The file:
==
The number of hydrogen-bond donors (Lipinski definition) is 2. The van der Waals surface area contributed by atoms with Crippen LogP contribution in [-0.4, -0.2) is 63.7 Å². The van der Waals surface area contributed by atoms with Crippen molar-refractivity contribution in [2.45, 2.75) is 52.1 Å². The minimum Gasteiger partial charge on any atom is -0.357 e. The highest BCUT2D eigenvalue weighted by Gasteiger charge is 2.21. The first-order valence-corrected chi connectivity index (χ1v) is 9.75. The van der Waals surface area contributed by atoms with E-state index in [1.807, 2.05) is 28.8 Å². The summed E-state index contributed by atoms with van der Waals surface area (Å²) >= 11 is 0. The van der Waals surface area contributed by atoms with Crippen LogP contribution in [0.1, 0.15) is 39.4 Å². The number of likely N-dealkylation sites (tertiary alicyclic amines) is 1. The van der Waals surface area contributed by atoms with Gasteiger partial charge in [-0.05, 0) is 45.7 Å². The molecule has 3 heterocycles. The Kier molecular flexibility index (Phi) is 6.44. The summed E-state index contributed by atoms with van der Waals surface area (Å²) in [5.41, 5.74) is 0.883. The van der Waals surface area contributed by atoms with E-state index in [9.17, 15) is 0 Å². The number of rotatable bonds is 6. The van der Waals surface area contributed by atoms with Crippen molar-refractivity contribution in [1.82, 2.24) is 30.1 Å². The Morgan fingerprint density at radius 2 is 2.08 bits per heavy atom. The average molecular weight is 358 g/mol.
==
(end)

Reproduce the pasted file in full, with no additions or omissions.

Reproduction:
The number of hydrogen-bond donors (Lipinski definition) is 2. The van der Waals surface area contributed by atoms with Crippen LogP contribution in [-0.4, -0.2) is 63.7 Å². The van der Waals surface area contributed by atoms with Crippen molar-refractivity contribution in [2.45, 2.75) is 52.1 Å². The minimum Gasteiger partial charge on any atom is -0.357 e. The highest BCUT2D eigenvalue weighted by Gasteiger charge is 2.21. The first-order valence-corrected chi connectivity index (χ1v) is 9.75. The van der Waals surface area contributed by atoms with E-state index in [1.807, 2.05) is 28.8 Å². The summed E-state index contributed by atoms with van der Waals surface area (Å²) >= 11 is 0. The van der Waals surface area contributed by atoms with Crippen LogP contribution in [0.1, 0.15) is 39.4 Å². The number of likely N-dealkylation sites (tertiary alicyclic amines) is 1. The van der Waals surface area contributed by atoms with Gasteiger partial charge in [-0.05, 0) is 45.7 Å². The molecule has 3 heterocycles. The Kier molecular flexibility index (Phi) is 6.44. The summed E-state index contributed by atoms with van der Waals surface area (Å²) in [5.41, 5.74) is 0.883. The van der Waals surface area contributed by atoms with E-state index in [9.17, 15) is 0 Å². The number of rotatable bonds is 6. The van der Waals surface area contributed by atoms with Crippen molar-refractivity contribution in [1.82, 2.24) is 30.1 Å². The Morgan fingerprint density at radius 2 is 2.08 bits per heavy atom. The average molecular weight is 358 g/mol.